The modern Army relies heavily on equipment that can precisely locate and track all of its tanks, trucks and troops, but upgrading hundreds of thousands of GPS receivers across its fleets is a daunting and costly task.

Equipping the entire Army with hardened, assured precision navigation and timing (PNT) equipment is therefore an effort where an open systems approach can provide an affordable, efficient path to modernization, according to Maj. Gen. David Bassett, program executive officer for Ground Combat Vehicles (PEO GCS).

“We think that the killer use-case for this, at least initially, is distributing precision navigation and timing across our platforms,” Bassett said at Defense Daily’s 10th annual Open Architecture Summit, held Oct. 19 at the National Press Club in Washington, D.C. “There’s great opportunity as we evolve to assured precision navigation and timing to … share it across the platform with VICTORY architecture.”


VICTORY is the tortured acronym for Vehicle Integration for C4ISR/EW Interoperability and is the Army’s initial push for common software and hardware standards among its tactical and combat vehicle fleets.

“The savings associated with that, as opposed to modernizing every GPS receiver on a platform, is enormous,” Bassett added. “We think the business case is there. We think the opportunity is there. We think the standard is there. We’d really like you to get on with it.”

Scott Davis, who as PEO for Combat Support and Combat Service Ssupport, manages the Army’s truck fleets – including both Humvee and Joint Light Tactical Vehicle – agreed that PNT lends itself readily to an open-systems approach.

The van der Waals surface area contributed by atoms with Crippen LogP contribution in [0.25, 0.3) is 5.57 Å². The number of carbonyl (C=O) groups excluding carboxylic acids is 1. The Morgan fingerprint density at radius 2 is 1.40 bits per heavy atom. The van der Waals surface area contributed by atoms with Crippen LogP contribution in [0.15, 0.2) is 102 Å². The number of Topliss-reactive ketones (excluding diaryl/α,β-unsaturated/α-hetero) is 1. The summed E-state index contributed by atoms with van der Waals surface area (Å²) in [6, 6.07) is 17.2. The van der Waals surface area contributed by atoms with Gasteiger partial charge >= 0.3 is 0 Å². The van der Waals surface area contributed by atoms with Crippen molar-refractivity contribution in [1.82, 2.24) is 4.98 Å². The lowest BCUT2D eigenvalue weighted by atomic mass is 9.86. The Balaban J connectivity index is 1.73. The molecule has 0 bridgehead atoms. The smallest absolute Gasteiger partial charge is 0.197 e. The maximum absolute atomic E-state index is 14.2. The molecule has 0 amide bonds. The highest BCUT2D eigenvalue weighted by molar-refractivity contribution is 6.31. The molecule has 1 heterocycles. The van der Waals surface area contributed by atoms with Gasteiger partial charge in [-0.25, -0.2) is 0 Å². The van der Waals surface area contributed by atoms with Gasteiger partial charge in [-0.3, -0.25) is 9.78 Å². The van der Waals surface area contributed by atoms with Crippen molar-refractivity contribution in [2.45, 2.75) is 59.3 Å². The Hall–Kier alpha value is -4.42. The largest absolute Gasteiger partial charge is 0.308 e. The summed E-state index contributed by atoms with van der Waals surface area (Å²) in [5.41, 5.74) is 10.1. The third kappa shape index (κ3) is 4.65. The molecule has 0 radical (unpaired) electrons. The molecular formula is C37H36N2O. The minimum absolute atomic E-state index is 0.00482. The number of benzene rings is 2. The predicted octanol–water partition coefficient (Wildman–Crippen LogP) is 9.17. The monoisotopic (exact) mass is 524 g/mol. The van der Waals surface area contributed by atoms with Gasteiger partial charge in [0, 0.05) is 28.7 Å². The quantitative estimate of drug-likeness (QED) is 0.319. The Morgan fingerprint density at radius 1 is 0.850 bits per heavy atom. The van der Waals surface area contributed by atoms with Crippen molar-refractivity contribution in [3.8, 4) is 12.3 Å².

“PNT is going to be a big area that pushes this because, if I can use a VICTORY compliant box with a switch, I can now provide a single source for timing, location and a number of vehicle attributes that now anything that plugs in can draw that from, be it a remote weapons station, a sensor, radios, all those sorts of things,” Davis said at the summit. “It’s not only helping from a modularity and upgrade perspective, but its clearing out all that ash and trash that sits in the crew compartment.”

VICTORY is the first of three “pillars” in the PEO GCS open architecture approach. The other two are the Modular Active Protection Systems (MAPS) program and the common in-vehicle network (IVN) standard that will roll out on Stryker double-V hull A1.

“We are trying to make those software components and IVN standards available to other platforms to potentially adopt, so when we bring out a command post of the future, we have common look and feel across multiple platforms and we can drive down the cost of iteration of those platforms,” Bassett said.

MAPS is an effort to arrive at a suite of active protection systems (APS), controlled by an open-architecture processor that can defeat or destroy incoming missiles and into which new and emerging technologies like sensors, radars and countermeasures can be seamlessly plugged. It should be tailorable to a particular vehicle and particular missions, depending on the expected threat environment.

The Tank Automotive Research Development and Engineering Center is working to develop the MAPS standard leading up to a demonstration of the hard-kill countermeasure capability in 2018.

“For me it’s not about just getting a hard-kill active protection system under MAPS, it’s about having an architecture that I can evolve over time, so that if I want to add a soft-kill layer, if I want to add an active-blast layer, if I want to add direct smoke, other things, I’d rather that was done consistent with an open-systems architecture so we can evolve those things over time,” Bassett said.